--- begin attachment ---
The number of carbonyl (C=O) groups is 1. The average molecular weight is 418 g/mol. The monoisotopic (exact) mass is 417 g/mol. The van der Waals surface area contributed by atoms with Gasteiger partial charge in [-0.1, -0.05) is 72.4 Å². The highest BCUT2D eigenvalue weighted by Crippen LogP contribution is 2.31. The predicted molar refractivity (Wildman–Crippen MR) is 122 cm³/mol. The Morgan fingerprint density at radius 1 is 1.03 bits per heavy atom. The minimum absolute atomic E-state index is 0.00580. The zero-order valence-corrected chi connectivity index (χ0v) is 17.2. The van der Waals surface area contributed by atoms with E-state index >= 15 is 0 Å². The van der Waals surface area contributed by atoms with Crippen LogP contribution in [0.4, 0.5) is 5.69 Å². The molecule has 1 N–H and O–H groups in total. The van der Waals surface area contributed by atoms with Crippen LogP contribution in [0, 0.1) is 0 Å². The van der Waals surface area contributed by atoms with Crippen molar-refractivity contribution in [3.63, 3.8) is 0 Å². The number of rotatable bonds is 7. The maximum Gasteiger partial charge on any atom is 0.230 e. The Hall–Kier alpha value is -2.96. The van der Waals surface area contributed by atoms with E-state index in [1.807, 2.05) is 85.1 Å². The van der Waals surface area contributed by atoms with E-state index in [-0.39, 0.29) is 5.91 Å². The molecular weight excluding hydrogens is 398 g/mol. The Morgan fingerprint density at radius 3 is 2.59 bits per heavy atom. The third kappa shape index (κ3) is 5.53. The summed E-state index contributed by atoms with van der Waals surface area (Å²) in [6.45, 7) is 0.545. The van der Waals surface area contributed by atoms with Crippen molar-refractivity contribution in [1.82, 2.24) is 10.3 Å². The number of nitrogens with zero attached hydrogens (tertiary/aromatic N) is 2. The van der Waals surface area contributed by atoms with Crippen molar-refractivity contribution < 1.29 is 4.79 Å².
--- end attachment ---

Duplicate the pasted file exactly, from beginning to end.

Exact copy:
The number of carbonyl (C=O) groups is 1. The average molecular weight is 418 g/mol. The monoisotopic (exact) mass is 417 g/mol. The van der Waals surface area contributed by atoms with Gasteiger partial charge in [-0.1, -0.05) is 72.4 Å². The highest BCUT2D eigenvalue weighted by Crippen LogP contribution is 2.31. The predicted molar refractivity (Wildman–Crippen MR) is 122 cm³/mol. The Morgan fingerprint density at radius 1 is 1.03 bits per heavy atom. The minimum absolute atomic E-state index is 0.00580. The zero-order valence-corrected chi connectivity index (χ0v) is 17.2. The van der Waals surface area contributed by atoms with E-state index >= 15 is 0 Å². The van der Waals surface area contributed by atoms with Crippen LogP contribution in [0.4, 0.5) is 5.69 Å². The molecule has 1 N–H and O–H groups in total. The van der Waals surface area contributed by atoms with Crippen LogP contribution in [0, 0.1) is 0 Å². The van der Waals surface area contributed by atoms with Crippen molar-refractivity contribution in [3.63, 3.8) is 0 Å². The number of rotatable bonds is 7. The maximum Gasteiger partial charge on any atom is 0.230 e. The Hall–Kier alpha value is -2.96. The van der Waals surface area contributed by atoms with E-state index in [1.807, 2.05) is 85.1 Å². The van der Waals surface area contributed by atoms with E-state index in [-0.39, 0.29) is 5.91 Å². The molecular weight excluding hydrogens is 398 g/mol. The Morgan fingerprint density at radius 3 is 2.59 bits per heavy atom. The third kappa shape index (κ3) is 5.53. The summed E-state index contributed by atoms with van der Waals surface area (Å²) in [6.45, 7) is 0.545. The van der Waals surface area contributed by atoms with Crippen molar-refractivity contribution in [1.82, 2.24) is 10.3 Å². The number of nitrogens with zero attached hydrogens (tertiary/aromatic N) is 2. The van der Waals surface area contributed by atoms with Crippen molar-refractivity contribution < 1.29 is 4.79 Å².